By all account, Canadian wine quality has improved immensely in the last four decades, both in Ontario and British Columbia. What took European countries several centuries to achieve, Canadian winemakers have been able to accomplish in a relatively short time. This is mostly due to investment, market forces, marketing efforts, improved education and communication with traditional producers, and wine knowledge in general.
While the country is huge, there are only two small areas of land suitable for viticulture – Ontario and British Columbia. Nova Scotia, Quebec, and Price Edward Island also produce wine but in relatively small quantities.
In Ontario, the Niagara Peninsula is the largest region, followed by Lake Erie North Shore, Prince Edward County, and Pelee Island.
The Niagara peninsula now has several sub-appellations based on climatic data.
British Columbia’s wine regions are the Okanagan Valley, Vancouver island, Vancouver Coast and the Fraser valley. The Vancouver Island Appellation has the following sub-appellations – Cowichan valley, Saanich Peninsula, Gulf Islands, Comox Valley and the Okanagan Valley is subdivided into Kelowna, Naramata, Thompson, Okanagan Falls, Oliver Osoyoos and Black Sage Bench, and Similkameen Valley.
More and more capital is being invested in vineyards, education and wineries, as entrepreneurs realize the per capita consumption is still relatively low (approximately 10 litres), but potentially very lucrative.
In the past only two large wine organizations dominated the market. Competition between them was negligible and quality questionable at best,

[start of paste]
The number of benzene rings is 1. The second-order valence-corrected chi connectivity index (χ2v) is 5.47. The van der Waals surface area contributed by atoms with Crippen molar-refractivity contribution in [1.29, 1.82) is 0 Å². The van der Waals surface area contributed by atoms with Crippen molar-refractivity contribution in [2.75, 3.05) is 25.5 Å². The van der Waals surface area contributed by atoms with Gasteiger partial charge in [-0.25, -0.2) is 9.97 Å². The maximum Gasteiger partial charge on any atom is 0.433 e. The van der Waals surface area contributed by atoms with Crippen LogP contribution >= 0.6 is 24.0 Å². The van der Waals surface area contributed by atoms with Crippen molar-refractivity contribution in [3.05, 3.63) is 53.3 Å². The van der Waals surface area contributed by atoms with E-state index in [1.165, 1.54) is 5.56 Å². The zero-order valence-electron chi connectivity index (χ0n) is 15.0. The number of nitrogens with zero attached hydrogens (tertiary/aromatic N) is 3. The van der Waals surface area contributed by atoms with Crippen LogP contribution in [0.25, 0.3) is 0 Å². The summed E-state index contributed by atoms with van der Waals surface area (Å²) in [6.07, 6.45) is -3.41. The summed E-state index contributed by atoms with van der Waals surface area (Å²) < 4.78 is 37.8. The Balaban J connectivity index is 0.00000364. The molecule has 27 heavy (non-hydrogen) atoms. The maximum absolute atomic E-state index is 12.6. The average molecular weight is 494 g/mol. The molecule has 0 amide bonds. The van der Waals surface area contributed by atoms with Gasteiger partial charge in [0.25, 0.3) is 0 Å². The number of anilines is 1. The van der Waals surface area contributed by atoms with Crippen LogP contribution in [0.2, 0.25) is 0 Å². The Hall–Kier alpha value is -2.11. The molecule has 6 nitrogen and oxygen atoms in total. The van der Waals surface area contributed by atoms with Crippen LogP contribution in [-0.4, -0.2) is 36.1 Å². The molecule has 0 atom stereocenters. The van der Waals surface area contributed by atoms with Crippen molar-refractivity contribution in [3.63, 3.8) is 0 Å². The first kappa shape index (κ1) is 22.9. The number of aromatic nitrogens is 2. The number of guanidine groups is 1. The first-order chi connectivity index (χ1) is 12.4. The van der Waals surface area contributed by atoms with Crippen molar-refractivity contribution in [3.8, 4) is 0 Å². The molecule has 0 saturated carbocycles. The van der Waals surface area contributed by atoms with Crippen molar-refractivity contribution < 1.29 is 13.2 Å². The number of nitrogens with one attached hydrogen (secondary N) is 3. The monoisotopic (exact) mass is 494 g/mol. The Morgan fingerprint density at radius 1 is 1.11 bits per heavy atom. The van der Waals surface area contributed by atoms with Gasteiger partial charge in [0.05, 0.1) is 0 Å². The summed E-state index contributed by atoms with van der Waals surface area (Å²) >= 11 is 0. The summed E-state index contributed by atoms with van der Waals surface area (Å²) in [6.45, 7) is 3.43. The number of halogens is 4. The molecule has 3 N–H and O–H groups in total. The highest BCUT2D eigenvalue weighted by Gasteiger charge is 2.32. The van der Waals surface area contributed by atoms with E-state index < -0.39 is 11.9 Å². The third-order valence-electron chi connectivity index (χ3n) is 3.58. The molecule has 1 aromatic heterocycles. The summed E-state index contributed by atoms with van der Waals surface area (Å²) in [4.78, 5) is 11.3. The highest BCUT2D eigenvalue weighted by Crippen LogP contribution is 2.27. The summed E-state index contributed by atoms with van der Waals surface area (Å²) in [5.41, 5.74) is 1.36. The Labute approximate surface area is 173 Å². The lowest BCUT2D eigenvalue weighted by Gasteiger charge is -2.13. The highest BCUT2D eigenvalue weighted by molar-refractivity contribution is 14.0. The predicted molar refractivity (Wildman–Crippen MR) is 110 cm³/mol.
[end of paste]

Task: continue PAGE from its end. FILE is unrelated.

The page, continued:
Toda, Ontario alone boasts close to 150 wineries, with British Columbia approximately 100. Most are small to medium-sized wineries and compete on quality.
While Canadian wine quality has noticeably improved, there exist still millions who prefer imported brands, which is lamentable. Local industry should always have preference over imported merchandise, so long as the quality is high or even acceptable.
Romans established that maxim long ago, and all Europeans follow it to this day. They used to say: Your country is wherever you make a good living.”
If you are in Piedmont, do not dare ask for a Tuscan or Sicilian wine. The same holds true in France, except Paris.
All wine lists in wine producing European countries and elsewhere in
the world feature local wine.
I wish all restaurant patrons in Canada would ask for Canadian wines first.
Ontario, British Columbia, and Nova Scotia do not produce enough to meet domestic consumption, but free provincial wine trade and low taxation would help alleviate some difficulties wineries encounter.
Several wineries in Ontario, British Columbia, and Nova Scotia produce very fine red, white and sparkling wines.
Nova Scotia’s Benjamin Bridge Winery markets a fine sparkling wine made form locally grown grapes.
Next time you shop for wine, request VQA (Vintners Quality Alliance) from anyone of the following wineries (See bar).
Do not confuse VQA with those that are labelled Cellared in Canada which means up to 85 per cent of the wine in bottle consists of inexpensive imported bulk wine.
British Columbians are fond of their province’s wine. The government allows stores that sell only VQA wines.
Ontario should follow that policy.
Recommended Ontario wineries:
Flat Rock Cellars, Vineland Estates, 13th Street Winery, Tawse Wines, Daniel Lenko Estate Winery Hidden bench Estate Winery, Foreign Affairs Estate Winery, Chateau des Charmes Winery, Malivoire Wines, Colaneri Estate Winery, Reif Estate Winery, Coyote’s Run Estate Winery, Sue-Ann Staff Estate Winery, Cattail Creek Estate Winery, Lailey Vineyards, Marynissen Estate Winery, Pillitteri Estate Winery, Ravine Vineyards Estate Winery, Southbrook Vineyards, Stratus Winery, Closson Chase Estate Winery, Huff Estate Winery, Norman Hardie Estate Winery, Rosehall Run Estate Winery, Pelee Island Winery, Smith and Wesson Estate Winery Springwood Shores Estate Winery, Alvento Winery, Calamus Estate Winery, Fielding Estate Winery, Mike Weir Wine, Peninsula Ridge Estate Winery.
Recommended British Columbia wineries;
Cedarcreek Estate Winery, Gray Monk Estate Winery, Sandhill Estate Winery, Burrowing Owl Estate Winery, Dirty Laundry Vineyard, Laughing Stock Vineyard, Gehringer Brothers Estate Winery, Blasted Church Vineyard, Domaine de Chaberton, Domain Combret Estate Winery, Hester Creek Estate Winery, Red Rooster Winery, Osyoos Larose Estate Winery, Nichol Vineyards Estate Winery, Mission Hill Family Estate Winery.